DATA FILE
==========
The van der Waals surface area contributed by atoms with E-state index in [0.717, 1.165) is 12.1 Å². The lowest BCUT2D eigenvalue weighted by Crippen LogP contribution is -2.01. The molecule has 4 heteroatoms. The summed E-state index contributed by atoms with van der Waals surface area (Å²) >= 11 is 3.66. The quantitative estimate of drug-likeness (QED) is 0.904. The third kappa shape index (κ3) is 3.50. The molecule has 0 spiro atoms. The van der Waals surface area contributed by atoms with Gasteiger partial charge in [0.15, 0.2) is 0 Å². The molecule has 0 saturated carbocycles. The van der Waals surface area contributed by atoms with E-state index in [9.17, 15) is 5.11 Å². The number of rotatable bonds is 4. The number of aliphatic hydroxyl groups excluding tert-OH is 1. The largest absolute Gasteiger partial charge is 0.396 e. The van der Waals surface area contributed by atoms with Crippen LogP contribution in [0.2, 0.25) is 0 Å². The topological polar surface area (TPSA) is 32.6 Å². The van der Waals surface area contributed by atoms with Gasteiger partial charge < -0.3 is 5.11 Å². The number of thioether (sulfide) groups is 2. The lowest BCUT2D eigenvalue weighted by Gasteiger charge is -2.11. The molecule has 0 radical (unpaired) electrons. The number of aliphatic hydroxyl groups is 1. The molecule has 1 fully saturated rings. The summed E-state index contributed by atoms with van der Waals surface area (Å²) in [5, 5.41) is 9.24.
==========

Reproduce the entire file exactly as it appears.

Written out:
The van der Waals surface area contributed by atoms with E-state index in [0.717, 1.165) is 12.1 Å². The lowest BCUT2D eigenvalue weighted by Crippen LogP contribution is -2.01. The molecule has 4 heteroatoms. The summed E-state index contributed by atoms with van der Waals surface area (Å²) >= 11 is 3.66. The quantitative estimate of drug-likeness (QED) is 0.904. The third kappa shape index (κ3) is 3.50. The molecule has 0 spiro atoms. The van der Waals surface area contributed by atoms with Gasteiger partial charge in [0.15, 0.2) is 0 Å². The molecule has 0 saturated carbocycles. The van der Waals surface area contributed by atoms with E-state index in [9.17, 15) is 5.11 Å². The number of rotatable bonds is 4. The number of aliphatic hydroxyl groups excluding tert-OH is 1. The largest absolute Gasteiger partial charge is 0.396 e. The van der Waals surface area contributed by atoms with Crippen LogP contribution in [0.2, 0.25) is 0 Å². The topological polar surface area (TPSA) is 32.6 Å². The van der Waals surface area contributed by atoms with Gasteiger partial charge < -0.3 is 5.11 Å². The number of thioether (sulfide) groups is 2. The lowest BCUT2D eigenvalue weighted by Gasteiger charge is -2.11. The molecule has 0 radical (unpaired) electrons. The number of aliphatic hydroxyl groups is 1. The molecule has 1 fully saturated rings. The summed E-state index contributed by atoms with van der Waals surface area (Å²) in [5, 5.41) is 9.24.